Corrosion Behavior of ESR Produced Nickel Free High Nitrogen Austenitic Stainless Steel
P. Saravanan*, V. S. Raja
Department of Metallurgical Engineering and Materials Science, Indian Institute of Technology Bombay, Powai, Mumbai, India
Corrosion behavior of 19Cr-18Mn-0.69N austenitic stainless steel (SS) developed by electroslag refining process (ESR) was studied by cyclic polarization technique in 3.5% NaCl solution and was compared with that of the other two austenitic stainless steels having different compositions namely, Type 316L SS and 14Cr-8-Mn SS. The results showed that 19Cr-18Mn-0.69N austenitic stainless steel far exhibits higher pitting potential as compared to that of the other two alloys. The ESR melted alloy also better crevice resistance than that of Type 316L SS and 14Cr-8-Mn SS alloy. However, the degree of improvement in the crevice corrosion resistance of ESR melted alloy over the remaining two alloys is lower than that obtained with regards to pitting corrosion resistance. The high pitting and crevice corrosion resistance of ESR melted alloy, in spite of its higher sulfur content than similar alloys published in literature, is attributed to the ability of ESR technique to minimize the sulfur inclusions in stainless steels.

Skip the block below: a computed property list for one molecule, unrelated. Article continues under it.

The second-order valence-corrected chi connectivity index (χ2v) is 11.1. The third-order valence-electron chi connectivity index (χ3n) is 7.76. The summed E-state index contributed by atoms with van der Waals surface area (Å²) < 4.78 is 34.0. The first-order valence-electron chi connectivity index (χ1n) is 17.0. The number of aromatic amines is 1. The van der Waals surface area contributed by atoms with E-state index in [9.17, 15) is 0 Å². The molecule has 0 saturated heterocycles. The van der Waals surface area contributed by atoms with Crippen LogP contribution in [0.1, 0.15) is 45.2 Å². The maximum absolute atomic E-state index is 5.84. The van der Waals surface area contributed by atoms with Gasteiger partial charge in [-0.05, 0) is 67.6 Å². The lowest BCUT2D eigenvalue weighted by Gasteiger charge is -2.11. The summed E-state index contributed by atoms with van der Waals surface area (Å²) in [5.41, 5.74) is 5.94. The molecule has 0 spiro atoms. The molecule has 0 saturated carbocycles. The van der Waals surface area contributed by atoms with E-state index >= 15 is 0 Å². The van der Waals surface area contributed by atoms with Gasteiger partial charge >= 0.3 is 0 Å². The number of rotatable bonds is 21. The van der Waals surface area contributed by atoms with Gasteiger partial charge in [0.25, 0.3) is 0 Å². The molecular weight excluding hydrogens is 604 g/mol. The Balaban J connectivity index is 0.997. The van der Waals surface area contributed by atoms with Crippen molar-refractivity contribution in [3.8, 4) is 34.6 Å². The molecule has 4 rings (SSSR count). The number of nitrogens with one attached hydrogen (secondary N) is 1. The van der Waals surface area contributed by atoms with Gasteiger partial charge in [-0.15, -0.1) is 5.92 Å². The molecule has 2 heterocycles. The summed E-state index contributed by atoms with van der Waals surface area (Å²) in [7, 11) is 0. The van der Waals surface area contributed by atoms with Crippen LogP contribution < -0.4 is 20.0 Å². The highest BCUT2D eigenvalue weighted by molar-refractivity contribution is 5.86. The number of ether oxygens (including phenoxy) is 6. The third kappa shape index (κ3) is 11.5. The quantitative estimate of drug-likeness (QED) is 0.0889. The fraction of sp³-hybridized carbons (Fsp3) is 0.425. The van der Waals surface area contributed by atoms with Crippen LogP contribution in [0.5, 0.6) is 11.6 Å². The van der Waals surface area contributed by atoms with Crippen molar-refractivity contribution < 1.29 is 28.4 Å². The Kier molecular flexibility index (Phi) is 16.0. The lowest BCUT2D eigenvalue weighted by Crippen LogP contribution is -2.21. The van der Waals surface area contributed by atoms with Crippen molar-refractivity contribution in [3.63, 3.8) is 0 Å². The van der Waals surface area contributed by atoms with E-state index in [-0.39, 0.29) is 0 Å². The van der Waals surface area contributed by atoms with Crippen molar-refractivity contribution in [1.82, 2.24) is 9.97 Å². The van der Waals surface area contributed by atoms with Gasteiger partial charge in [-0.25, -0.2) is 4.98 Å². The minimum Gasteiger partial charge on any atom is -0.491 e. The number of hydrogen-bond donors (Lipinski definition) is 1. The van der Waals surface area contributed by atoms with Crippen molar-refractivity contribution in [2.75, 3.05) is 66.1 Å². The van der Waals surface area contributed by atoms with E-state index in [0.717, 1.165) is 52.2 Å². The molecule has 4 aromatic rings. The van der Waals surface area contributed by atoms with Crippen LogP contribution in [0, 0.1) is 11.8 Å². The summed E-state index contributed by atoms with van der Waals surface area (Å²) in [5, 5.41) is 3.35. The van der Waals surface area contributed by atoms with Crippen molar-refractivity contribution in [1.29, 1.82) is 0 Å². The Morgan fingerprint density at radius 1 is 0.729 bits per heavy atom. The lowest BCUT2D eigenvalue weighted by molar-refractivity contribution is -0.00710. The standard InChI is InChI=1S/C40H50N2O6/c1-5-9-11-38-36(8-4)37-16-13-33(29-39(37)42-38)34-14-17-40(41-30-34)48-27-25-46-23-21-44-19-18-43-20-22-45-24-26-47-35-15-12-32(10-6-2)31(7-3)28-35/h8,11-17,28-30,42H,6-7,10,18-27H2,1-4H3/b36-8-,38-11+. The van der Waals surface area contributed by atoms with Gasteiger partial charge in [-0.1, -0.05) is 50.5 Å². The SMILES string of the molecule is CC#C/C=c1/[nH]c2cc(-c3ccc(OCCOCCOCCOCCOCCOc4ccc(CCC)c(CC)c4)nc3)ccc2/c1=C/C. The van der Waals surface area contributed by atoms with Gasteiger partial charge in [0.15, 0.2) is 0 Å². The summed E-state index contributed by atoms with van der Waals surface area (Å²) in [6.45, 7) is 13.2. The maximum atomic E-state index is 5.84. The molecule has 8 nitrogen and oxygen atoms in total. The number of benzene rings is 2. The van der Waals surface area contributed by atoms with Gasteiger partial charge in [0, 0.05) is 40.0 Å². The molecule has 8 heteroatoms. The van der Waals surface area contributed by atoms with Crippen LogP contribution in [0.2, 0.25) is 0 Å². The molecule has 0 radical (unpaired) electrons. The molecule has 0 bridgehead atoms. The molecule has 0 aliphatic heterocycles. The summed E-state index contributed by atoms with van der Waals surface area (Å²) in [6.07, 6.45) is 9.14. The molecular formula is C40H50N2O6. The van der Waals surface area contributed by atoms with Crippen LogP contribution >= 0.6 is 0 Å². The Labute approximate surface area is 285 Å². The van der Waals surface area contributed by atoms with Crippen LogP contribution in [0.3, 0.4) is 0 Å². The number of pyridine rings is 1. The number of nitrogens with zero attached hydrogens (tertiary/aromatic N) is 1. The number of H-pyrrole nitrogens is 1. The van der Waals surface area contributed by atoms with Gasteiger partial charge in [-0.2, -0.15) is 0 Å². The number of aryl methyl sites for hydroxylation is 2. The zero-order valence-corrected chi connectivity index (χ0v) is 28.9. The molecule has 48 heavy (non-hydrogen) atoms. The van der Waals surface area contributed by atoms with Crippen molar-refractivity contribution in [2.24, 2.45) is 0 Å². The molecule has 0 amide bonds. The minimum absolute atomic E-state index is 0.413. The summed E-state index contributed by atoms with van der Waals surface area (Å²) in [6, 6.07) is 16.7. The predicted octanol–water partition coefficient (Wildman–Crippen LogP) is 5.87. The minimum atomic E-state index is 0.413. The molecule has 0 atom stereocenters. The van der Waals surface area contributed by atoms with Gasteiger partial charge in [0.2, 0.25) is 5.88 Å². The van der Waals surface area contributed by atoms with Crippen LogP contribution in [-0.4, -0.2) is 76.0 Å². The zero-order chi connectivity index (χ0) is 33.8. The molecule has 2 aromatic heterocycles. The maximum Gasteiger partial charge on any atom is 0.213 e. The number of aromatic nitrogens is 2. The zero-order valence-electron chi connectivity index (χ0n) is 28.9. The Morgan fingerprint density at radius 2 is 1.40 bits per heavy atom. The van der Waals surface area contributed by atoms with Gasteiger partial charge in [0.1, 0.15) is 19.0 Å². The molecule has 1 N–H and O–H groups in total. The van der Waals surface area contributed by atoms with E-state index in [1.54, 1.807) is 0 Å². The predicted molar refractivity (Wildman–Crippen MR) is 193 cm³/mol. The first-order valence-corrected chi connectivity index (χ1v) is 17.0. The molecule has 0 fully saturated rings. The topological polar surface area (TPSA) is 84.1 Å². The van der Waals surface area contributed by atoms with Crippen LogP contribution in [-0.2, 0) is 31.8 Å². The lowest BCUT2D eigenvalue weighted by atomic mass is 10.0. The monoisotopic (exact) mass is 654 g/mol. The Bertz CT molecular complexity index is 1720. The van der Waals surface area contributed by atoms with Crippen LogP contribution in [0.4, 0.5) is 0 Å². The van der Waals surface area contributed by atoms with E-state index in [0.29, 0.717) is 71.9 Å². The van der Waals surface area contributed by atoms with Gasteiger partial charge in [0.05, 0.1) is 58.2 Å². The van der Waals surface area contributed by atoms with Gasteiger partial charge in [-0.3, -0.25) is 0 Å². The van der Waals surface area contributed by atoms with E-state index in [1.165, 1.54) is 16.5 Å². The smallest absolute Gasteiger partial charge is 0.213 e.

Electroslag Refining Process, High Manganese High Nitrogen Stainless Steel, 3.5% NaCl
Received: August 15, 2015
Accepted: August 28, 2015
Published online: September 7, 2015
@ 2015 The Authors. Published by American Institute of Science. This Open Access article is under the CC BY-NC license. http://creativecommons.org/licenses/by-nc/4.0/